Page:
Docker is a container solution developed by the Docker Inc and backed by the open source community. The idea of the docker solution is to provide a container based tool with an image-based deployment model. You can create a complete development/production ready environment with a simple set of configuration and wrap it into an image that can be distributed on your team or to the community.
In this article we are going to build the configuration of a development environment to a simple rails application using a PostgreSQL database.
Getting the hands dirty
First you need some application to work on created and Docker/Compose installed.
The folder structure that we will follow is based in creating a docker folder inside the root of the project containig the
Dockerfile and the
entrypoint.sh script. The
docker-compose.yml file will be placed at the root of the project.
The Dockerfile configures the image with all dependencies of the project.
ARG RUBY_VERSION=2.7.2 FROM ruby:$RUBY_VERSION ARG DEBIAN_FRONTEND=noninteractive RUN curl -sS https://dl.yarnpkg.com/debian/pubkey.gpg | apt-key add - RUN echo "deb https://dl.yarnpkg.com/debian/ stable main" | tee /etc/apt/sources.list.d/yarn.list RUN curl -sL https://deb.nodesource.com/setup_12.x | bash - RUN apt-get update && apt-get install -y \ build-essential \ nodejs \ yarn \ locales \ netcat \ sudo \ && apt-get clean ENV LANG C.UTF-8 RUN mkdir -p /app && chown $USER:$USER /app WORKDIR /app RUN gem install bundler
The FROM statement defines the base image of our container which is the official ruby image of the 2.7.2 version of the language.
We are also installing the dependecies to run the application and preparing the system to receive the code.
The docker-compose.yml file
The compose file configures the services of the application using a YAML syntax.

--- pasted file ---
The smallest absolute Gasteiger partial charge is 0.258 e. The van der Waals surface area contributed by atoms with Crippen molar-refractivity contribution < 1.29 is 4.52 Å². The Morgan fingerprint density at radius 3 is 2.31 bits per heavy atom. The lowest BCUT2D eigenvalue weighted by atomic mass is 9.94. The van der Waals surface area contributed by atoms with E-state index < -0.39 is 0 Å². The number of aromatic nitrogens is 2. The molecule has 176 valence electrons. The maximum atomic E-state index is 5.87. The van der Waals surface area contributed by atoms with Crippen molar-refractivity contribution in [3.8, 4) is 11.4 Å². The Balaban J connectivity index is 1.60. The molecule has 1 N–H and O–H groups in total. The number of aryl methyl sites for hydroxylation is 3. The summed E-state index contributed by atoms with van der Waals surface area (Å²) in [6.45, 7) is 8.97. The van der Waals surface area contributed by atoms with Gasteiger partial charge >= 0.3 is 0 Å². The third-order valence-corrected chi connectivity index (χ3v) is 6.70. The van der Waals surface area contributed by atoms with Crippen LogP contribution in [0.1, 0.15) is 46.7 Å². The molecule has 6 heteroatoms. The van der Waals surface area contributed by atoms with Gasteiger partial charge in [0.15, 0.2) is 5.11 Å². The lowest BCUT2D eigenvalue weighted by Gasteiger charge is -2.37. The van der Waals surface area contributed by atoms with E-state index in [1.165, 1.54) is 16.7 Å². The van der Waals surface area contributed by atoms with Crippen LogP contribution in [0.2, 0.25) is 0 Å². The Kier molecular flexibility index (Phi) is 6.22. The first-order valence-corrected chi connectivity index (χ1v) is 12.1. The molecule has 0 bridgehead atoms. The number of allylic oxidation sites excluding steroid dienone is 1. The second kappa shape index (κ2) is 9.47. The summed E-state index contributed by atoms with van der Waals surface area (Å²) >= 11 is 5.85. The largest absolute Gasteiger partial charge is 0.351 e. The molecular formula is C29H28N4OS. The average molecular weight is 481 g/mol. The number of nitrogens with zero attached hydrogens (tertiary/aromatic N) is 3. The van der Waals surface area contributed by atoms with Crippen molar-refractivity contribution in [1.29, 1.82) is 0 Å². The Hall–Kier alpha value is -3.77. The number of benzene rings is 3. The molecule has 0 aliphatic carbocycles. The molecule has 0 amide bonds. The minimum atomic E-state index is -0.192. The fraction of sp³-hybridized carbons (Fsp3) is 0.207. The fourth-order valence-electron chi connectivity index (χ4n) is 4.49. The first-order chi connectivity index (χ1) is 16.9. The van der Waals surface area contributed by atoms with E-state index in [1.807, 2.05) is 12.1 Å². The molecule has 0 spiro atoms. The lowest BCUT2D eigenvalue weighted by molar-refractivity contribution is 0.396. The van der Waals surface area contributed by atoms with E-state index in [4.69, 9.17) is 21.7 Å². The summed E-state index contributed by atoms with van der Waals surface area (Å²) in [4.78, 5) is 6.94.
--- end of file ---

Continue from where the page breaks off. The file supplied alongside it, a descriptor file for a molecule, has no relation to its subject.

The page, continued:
version: '3.7' services: postgres: image: postgres:11 environment: - POSTGRES_HOST_AUTH_METHOD=trust volumes: - postgres:/var/lib/postgresql/data web: build: context: ./docker/ environment: - DATABASE_USERNAME=postgres - DATABASE_PASSWORD= - DATABASE_HOST=postgres - DATABASE_PORT=5432 depends_on: - postgres entrypoint: docker/entrypoint.sh ports: - "3000:3000" volumes: - .:/app:cached tty: true stdin_open: true volumes: gems: postgres: rails_cache:
With this config file we are defining two services:
- The database service, using the version 11 of PostgreSQL and with a volume mounted storing the database data.
- The application service thats going to use our previouslly created Dockerfile to build its container. Here we can define some parameters of the application run:
- The environment variables with the
- The ports binding from the host machine with the container.
- The entrypoint script, which will bootstrap the application during the services startup.
- The environment variables with the
The entrypoint.sh script
Here we just install all rails/node dependencies, configure the database and start the application server process.
#! /bin/bash set -e bundle install yarn install bundle exec rails db:prepare bundle exec rails server -p 3000 -b 0.0.0.0
Adding new dependencies
At this point the application is configured to run the rails server connected to a PostgreSQL database.
If you need more dependencies, such Redis, ElasticSearch or MongoDB you can simply add a new service that uses an image that wraps the depedency.
The Docker Hub platform is a public respository used by many companies and individual developers to share Docker images. You can use it to search the service you need to attach to your application.
Wrapping up and running the application
To run the application you can use the following commands:
docker-compose upwill raise all services described on the compose file.
docker-compose exec SERVICE_NAME COMMANDwill run the given command on the command line of the indicated service.
docker-compose downis going to stop all services.
Now you have a fully functional and ready to use configuration to your project. I used a Ruby on Rails application as example, but the concepts can be applied to any stack you use, you just need to adjust the Dockerfile to your project dependencies and configure the services on the compose file.
Top comments (1)
nice post man! very useful